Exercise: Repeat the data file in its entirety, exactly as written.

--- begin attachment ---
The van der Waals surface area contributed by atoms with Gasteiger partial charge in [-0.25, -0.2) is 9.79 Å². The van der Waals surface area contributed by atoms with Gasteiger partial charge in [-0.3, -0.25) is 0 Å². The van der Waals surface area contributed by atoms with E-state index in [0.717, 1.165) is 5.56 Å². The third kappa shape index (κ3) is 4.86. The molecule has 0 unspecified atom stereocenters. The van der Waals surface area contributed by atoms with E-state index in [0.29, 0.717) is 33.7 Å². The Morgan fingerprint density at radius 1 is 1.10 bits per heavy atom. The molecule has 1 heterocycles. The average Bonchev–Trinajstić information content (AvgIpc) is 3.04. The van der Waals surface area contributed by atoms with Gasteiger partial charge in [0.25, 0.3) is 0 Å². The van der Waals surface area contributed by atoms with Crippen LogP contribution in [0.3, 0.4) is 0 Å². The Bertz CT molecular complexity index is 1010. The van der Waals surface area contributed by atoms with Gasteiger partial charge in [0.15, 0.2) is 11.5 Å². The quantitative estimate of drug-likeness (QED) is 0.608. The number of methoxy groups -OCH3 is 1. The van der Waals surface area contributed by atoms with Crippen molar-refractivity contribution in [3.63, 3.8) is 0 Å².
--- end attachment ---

The van der Waals surface area contributed by atoms with Gasteiger partial charge in [-0.25, -0.2) is 9.79 Å². The van der Waals surface area contributed by atoms with Gasteiger partial charge in [-0.3, -0.25) is 0 Å². The van der Waals surface area contributed by atoms with E-state index in [0.717, 1.165) is 5.56 Å². The third kappa shape index (κ3) is 4.86. The molecule has 0 unspecified atom stereocenters. The van der Waals surface area contributed by atoms with E-state index in [0.29, 0.717) is 33.7 Å². The Morgan fingerprint density at radius 1 is 1.10 bits per heavy atom. The molecule has 1 heterocycles. The average Bonchev–Trinajstić information content (AvgIpc) is 3.04. The van der Waals surface area contributed by atoms with Gasteiger partial charge in [0.25, 0.3) is 0 Å². The van der Waals surface area contributed by atoms with Crippen LogP contribution in [0.3, 0.4) is 0 Å². The Bertz CT molecular complexity index is 1010. The van der Waals surface area contributed by atoms with Gasteiger partial charge in [0.15, 0.2) is 11.5 Å². The quantitative estimate of drug-likeness (QED) is 0.608. The number of methoxy groups -OCH3 is 1. The van der Waals surface area contributed by atoms with Crippen molar-refractivity contribution in [3.63, 3.8) is 0 Å².